No. Three weeds, a sheep sorrel, a redstem filaree, & a Canada
goldenrod, seed themselves at a bar. Utilizing the slight air
currents available they rustle to the bartender, Today’s. . .

No. Three trees, a Jenny sycamore, a paw paw, & a blossoming pear. . .

An anaconda, a coachwhip, & a Texas blind snake. . .

OK, a swift, a chicken hawk, & a blue jay. . .

OK, OK. Three subnuclear particles appear & do not appear
simultaneously in various unknowable interstices of realities themselves
barely conceivable at the bar & outside the bar. They harmonize

in vibrations at once audible & inaudible to the bartender
in such a way to at last, at long last, prove senseless the dichotomy
of the observer & the observed, Today’s our birthday!

No matter, says the bartender. We, all of us,
gallop terribly against each other’s bodies.



“INCLUSIVE OF HELLO AND GOODBYE” originally appeared in POOL, A Journal of


Larry Laurence lives in Seattle and works as a rehabilitation counselor. Books are Life  of The Bones To Come, Black Heron Press, (a National Poetry Month selection by NACS, National Association Of College Stores) and Scenes Beginning With The Footbridge At The Lake, Brooding Heron Press. Poems appear in the anthologies How Much Earth: The Fresno Poets, Roundhouse Press, Jack Straw Writers, Jack Straw Productions. Awards include grants from Seattle’s Office of Arts & Culture and Artist Trust plus a residency at Squaw Valley Community Of Writers. He studied poetry (and growing up) under Philip Levine.

Tod Marshall

Angry Birds


When the eagles leave, spawned out red fish
must be mostly eaten, finished with silt,
sand, and eggs, a genetic frenzied push
to breed here, now, with furious force. We will
ourselves into bed, away from Netflix, X-
box, the new astonishing app that counts
calories, miles to go, snowflakes, the next
minute’s number of moans: O happy grunt
that says hey-ho, this is done, pixilated
and, best of all, uploadable as a ring tone
that goes fishy, fleshy, fowl. Someone’s IPhone
measures the speed of a bird penetrating
the lake to seize a foundering Kokanee.
“So fast!” Not death, the connectivity.



Tod Marshall was born in Buffalo, NY.  He earned an MFA degree from Eastern Washington University and a PhD in literature from the University of Kansas.  His first collection of poetry, Dare Say, was the 2002 winner of the University of Georgia’s Contemporary Poetry Series. He has also published a collection of his interviews with contemporary poets, Range of the Possible (EWU Press, 2002), and an accompanying anthology of theinterviewed poets’ work, Range of Voices (2005).  In 2005, he was awarded a Washington Artists Trust Fellowship. In 2009, his second collection, The Tangled Line, was published by Canarium Books; it was a finalist for the Washington State Book Award.  His third collection will be released in February 2013.  He lives in Spokane and teaches at Gonzaga University.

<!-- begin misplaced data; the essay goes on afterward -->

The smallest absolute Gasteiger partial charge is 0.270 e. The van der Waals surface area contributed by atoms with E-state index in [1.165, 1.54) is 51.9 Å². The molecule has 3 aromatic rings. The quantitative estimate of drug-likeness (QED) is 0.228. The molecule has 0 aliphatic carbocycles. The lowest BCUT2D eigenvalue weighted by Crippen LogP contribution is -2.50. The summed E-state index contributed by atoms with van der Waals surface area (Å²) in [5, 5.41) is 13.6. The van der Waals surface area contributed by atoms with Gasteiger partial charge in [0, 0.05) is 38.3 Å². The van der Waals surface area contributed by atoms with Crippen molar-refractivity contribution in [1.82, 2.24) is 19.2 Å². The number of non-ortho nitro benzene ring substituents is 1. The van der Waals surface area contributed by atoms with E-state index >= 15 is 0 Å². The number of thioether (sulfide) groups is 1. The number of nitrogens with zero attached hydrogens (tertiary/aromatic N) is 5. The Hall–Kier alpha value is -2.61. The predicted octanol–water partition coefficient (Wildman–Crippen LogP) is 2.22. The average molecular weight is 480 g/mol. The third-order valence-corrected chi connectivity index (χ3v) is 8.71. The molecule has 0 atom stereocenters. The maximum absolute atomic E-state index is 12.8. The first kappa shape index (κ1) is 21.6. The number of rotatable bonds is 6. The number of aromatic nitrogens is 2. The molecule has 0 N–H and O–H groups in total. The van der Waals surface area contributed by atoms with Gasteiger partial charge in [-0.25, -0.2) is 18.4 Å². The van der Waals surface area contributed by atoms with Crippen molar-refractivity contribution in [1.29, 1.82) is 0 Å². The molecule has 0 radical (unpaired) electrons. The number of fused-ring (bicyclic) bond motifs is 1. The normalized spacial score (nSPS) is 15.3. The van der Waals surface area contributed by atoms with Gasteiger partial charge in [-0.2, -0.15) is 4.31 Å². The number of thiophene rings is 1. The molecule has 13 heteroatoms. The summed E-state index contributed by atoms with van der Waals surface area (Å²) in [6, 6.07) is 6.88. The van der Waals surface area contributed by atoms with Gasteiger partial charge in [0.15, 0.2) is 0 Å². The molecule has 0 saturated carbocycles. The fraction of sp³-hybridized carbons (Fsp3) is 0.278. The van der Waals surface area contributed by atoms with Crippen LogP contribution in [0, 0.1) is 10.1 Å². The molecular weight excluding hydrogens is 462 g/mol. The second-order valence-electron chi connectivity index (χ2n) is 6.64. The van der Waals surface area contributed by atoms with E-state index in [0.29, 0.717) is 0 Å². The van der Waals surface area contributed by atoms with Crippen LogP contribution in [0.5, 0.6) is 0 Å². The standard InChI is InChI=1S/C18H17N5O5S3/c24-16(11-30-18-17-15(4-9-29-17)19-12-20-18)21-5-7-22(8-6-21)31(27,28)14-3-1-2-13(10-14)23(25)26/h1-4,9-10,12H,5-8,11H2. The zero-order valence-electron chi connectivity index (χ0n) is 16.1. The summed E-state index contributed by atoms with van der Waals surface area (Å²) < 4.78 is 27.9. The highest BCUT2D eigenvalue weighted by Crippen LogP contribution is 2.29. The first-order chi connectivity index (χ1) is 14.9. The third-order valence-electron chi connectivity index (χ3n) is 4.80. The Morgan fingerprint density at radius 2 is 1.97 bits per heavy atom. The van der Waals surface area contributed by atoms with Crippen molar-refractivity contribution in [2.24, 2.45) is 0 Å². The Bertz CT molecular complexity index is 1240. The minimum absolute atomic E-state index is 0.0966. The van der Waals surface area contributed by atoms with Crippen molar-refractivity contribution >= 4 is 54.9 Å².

Jay McAleer

Composite # 6

When confronted with the issue, many people will admit that at numerous times they have felt as though they were waiting for their lives to begin.

Strange how things change, rearrange, as if another person inhabited the body, my body, anybody, any body. Not that far fetched – go fetch an identity, some entity to fill the subtle void. Avoidance is the trick, total avoidance, in addition to the fact that when you look back nothing seems to be there. My history, a catalogue of events, a residue of experience, the thick residue of experience. This series of events, a spider’s web, and the ripple is felt across the strands. Strands like sands of time, thyme and rosemary, everything stewing together, the salt of the earth and all that. The fingers dipped in the water as we bow down, so many bent knees, genuflection, circumspection. The words pop out, the word the world, only a letter difference there, fluttering will get you nowhere. Know where? “Over there,” they used to sing or at least they did in the movies and all of us marched along.



Jay McAleer is a poet and fiction writer from Seattle. He was recently selected as a 2013 Jack Straw writer and is honored to be part of that program. Composite # 6 is an excerpt from a series of interlinked poems entitled Composites.